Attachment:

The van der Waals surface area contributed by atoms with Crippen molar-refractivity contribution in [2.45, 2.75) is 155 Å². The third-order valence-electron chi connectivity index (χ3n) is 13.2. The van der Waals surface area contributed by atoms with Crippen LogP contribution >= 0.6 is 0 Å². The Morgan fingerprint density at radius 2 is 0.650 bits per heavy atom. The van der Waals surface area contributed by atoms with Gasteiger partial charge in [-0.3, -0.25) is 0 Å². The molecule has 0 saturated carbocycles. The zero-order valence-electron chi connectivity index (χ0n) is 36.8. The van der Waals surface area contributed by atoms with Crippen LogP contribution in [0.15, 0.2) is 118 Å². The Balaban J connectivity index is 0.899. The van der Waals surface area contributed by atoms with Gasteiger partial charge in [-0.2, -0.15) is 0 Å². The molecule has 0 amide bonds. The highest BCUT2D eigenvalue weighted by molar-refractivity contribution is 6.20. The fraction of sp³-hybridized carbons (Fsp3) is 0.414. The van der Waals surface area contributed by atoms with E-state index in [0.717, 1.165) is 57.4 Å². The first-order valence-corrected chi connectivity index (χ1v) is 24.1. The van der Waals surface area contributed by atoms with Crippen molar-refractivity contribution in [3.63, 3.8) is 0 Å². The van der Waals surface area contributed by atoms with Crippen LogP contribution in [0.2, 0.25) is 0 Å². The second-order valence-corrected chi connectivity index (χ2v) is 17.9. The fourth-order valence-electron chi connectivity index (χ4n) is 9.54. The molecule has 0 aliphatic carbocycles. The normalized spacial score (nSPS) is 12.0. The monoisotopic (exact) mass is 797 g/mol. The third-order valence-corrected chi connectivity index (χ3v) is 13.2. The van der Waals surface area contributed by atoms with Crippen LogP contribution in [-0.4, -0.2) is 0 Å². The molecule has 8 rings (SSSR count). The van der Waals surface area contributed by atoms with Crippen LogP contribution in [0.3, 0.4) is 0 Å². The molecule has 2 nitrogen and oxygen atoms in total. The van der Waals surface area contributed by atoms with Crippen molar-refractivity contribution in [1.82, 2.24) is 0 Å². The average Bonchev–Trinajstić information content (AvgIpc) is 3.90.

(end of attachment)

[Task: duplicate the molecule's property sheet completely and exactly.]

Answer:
The van der Waals surface area contributed by atoms with Crippen molar-refractivity contribution in [2.45, 2.75) is 155 Å². The third-order valence-electron chi connectivity index (χ3n) is 13.2. The van der Waals surface area contributed by atoms with Crippen LogP contribution >= 0.6 is 0 Å². The Morgan fingerprint density at radius 2 is 0.650 bits per heavy atom. The van der Waals surface area contributed by atoms with Gasteiger partial charge in [-0.3, -0.25) is 0 Å². The molecule has 0 saturated carbocycles. The zero-order valence-electron chi connectivity index (χ0n) is 36.8. The van der Waals surface area contributed by atoms with Crippen LogP contribution in [0.15, 0.2) is 118 Å². The Balaban J connectivity index is 0.899. The van der Waals surface area contributed by atoms with Gasteiger partial charge in [-0.2, -0.15) is 0 Å². The molecule has 0 amide bonds. The highest BCUT2D eigenvalue weighted by molar-refractivity contribution is 6.20. The fraction of sp³-hybridized carbons (Fsp3) is 0.414. The van der Waals surface area contributed by atoms with E-state index in [0.717, 1.165) is 57.4 Å². The first-order valence-corrected chi connectivity index (χ1v) is 24.1. The van der Waals surface area contributed by atoms with Crippen molar-refractivity contribution in [3.63, 3.8) is 0 Å². The van der Waals surface area contributed by atoms with Crippen LogP contribution in [0.2, 0.25) is 0 Å². The second-order valence-corrected chi connectivity index (χ2v) is 17.9. The fourth-order valence-electron chi connectivity index (χ4n) is 9.54. The molecule has 0 aliphatic carbocycles. The normalized spacial score (nSPS) is 12.0. The monoisotopic (exact) mass is 797 g/mol. The third-order valence-corrected chi connectivity index (χ3v) is 13.2. The van der Waals surface area contributed by atoms with Crippen LogP contribution in [-0.4, -0.2) is 0 Å². The molecule has 8 rings (SSSR count). The van der Waals surface area contributed by atoms with Crippen LogP contribution in [0.3, 0.4) is 0 Å². The molecule has 2 nitrogen and oxygen atoms in total. The van der Waals surface area contributed by atoms with Crippen molar-refractivity contribution in [1.82, 2.24) is 0 Å². The average Bonchev–Trinajstić information content (AvgIpc) is 3.90.